Choose wood, terracotta, or recycled plastic for your containers instead of plastic. This will help reduce the amount of plastic being used.
Plants are great air cleaners. Victorians who used coal (which releases a lot of CO2) to heat their urban homes also used lots of plants inside. Bringing back exoctic plants from worldwide travels was a popular Victorian hobby. Conservatories were added to homes to showcase the exotic treasures.
NASA, and particularly Bill Wolverton, have done a lot of studies on air cleaners and plants. One potted plant is enough to scrub 100 square feet, or one small New York City bedroom. Not only do plants take in excess CO2, they also clean toxins such as benzene, xylene, toluene, formaldehyde, and trichloroethylene. They clean the air and help to regulate humidity, making us feel more comfortable on hot days and less reliant on air conditioning. It is NASA’s recommendation that we use 15 to 18 plants in 6- to 8-inch pots to clean a 1,800-square-foot home.
All plants will clean the air and release oxygen. Here are the top 10, according to NASA:
1. Heartleaf philodendron (Philodendron scandens “oxycardium”). A medium sized plant that releases moisture into the air. It is an easy plant and enjoys part sun and temperatures of 65 to 75 degrees.
2. Lady Palm (Rhapsis excelsa). This is a slow growing, easy plant that resists pests and enjoys partial sun.
3. Bamboo Palm (Chamaedorea seifrizii). This palm can grow up to 6 feet high and is more effective than the areca and lady palm at removing airborne toxins. It does enjoy a brighter light.
4. Rubber Plant (Ficus Robusta). The rubber plant can tolerate lower indoor temperatures and is great at removing formaldehyde. This is a must for people who are exposed to cigarette smoke or people that live in new construction.
5. Draceana “Janet Craig” (Draceana deremensis “Janet Craig”). Also known as the Corn Plant, this is a leafy green plant that is great at removing trichloroethylene from the air. This chemical is emitted by photocopiers and drycleaning. It lives in partial sun and is a great plant for offices.
6. English ivy (Hedera helix). English Ivy is a vining plant that removes formaldehyde from the air. It would enjoy some time outside in late spring and early fall, as it likes a little cooler temperatures at night (50 to 60 degrees).
7. Dwarf date palm (Phoenix roebelenii). A cousin of the Middle Eastern date palm, this dwarf variety grows up to 6 feet tall. It thrives without much light and can survive for decades. It is great at removing xylene, which is a byproduct of caulk, adhesives, paint, and particle board (Ikea furniture). It is a great plant for someone who has recently remodeled, lives in new construction, or has a lot of new furniture.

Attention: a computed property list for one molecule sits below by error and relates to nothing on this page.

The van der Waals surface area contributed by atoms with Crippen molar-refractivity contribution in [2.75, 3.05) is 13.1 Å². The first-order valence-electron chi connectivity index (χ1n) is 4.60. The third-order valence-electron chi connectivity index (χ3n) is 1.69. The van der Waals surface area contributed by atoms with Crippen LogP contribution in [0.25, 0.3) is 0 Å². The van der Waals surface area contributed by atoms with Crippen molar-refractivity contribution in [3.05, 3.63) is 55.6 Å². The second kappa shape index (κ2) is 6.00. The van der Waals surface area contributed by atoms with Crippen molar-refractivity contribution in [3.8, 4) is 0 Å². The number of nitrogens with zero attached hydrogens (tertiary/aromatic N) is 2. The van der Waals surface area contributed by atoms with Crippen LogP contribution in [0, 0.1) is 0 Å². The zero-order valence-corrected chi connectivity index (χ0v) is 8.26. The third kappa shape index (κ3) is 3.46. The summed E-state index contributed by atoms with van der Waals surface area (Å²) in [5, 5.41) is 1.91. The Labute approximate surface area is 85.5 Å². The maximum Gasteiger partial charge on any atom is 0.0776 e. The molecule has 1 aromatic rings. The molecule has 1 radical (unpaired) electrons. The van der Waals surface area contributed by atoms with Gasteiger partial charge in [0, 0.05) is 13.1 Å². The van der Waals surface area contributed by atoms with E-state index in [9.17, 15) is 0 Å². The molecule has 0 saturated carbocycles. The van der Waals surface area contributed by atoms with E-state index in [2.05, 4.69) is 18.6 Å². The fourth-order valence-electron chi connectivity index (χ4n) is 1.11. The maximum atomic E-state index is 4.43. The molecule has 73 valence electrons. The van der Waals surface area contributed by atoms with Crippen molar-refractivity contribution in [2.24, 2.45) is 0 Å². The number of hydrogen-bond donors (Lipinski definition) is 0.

8. Ficus benjamina (Ficus benjamina). The ficus is a versatile plant that can be shaped as a bush or tree. It is one of my favorite plants. They do have a habit of shedding their leaves until they adapt to a new space. But once settled, they will last for years and are very easy to care for.
9. Boston Fern (Nephrolepis exaltata “Bostoniensis”). This fern has lush, green fronds and can be placed on a table or in a hanging basket. It is great at removing chemicals and humidifying but needs a little more attention. This is one plant that LOVES to be misted and talked to; a great substitute for a pet.
10. Peace lily (Spathiphyllum sp.). This plant is one of the few that are easy to bloom indoors. It is easy to care for and very adaptable to different situations.
Also in the top 20 are the Spider Plant, Golden Pothos, Chinese Evergreen, Snake Plant, Red-Edged Dracaena (Dracaena marginata), Dracaena Warneckii, and the Elephant Ear Philodendron.
Even more hopeful to me is the phenomenon of rooftop planting and of growing on vertical surfaces. Invented by the ancient Babylonians (those hanging gardens) and perfected by Patric Blanc, vertical gardening is an excellent way to bring more green to the city. By using our horizontal surfaces (roofs) and vertical surfaces (walls), we can potentially create MORE plant life that would have existed in the past. Much like how our lungs work (again, with the O2/CO2 exchange), increasing the surface area covered with plants will increase the possibility of O2 emissions, while increasing CO2 consumption, reversing the trend that we now have.
There are lots of terrific options for vertical and wall planters. My favorite is the Ella Wall pot, which is a selfwatering planter made of recycled plastic. It’s attractive, easy to install, and it won’t drip on your walls or your furniture. And it looks great in groupings.
I am hopeful and positive that through individual effort, and innovation, we can change the world and the air we breathe.
Rose Red & Lavender
Flowers, Plants and Beautiful Things
653 Metropolitan Avenue
Brooklyn, NY 11211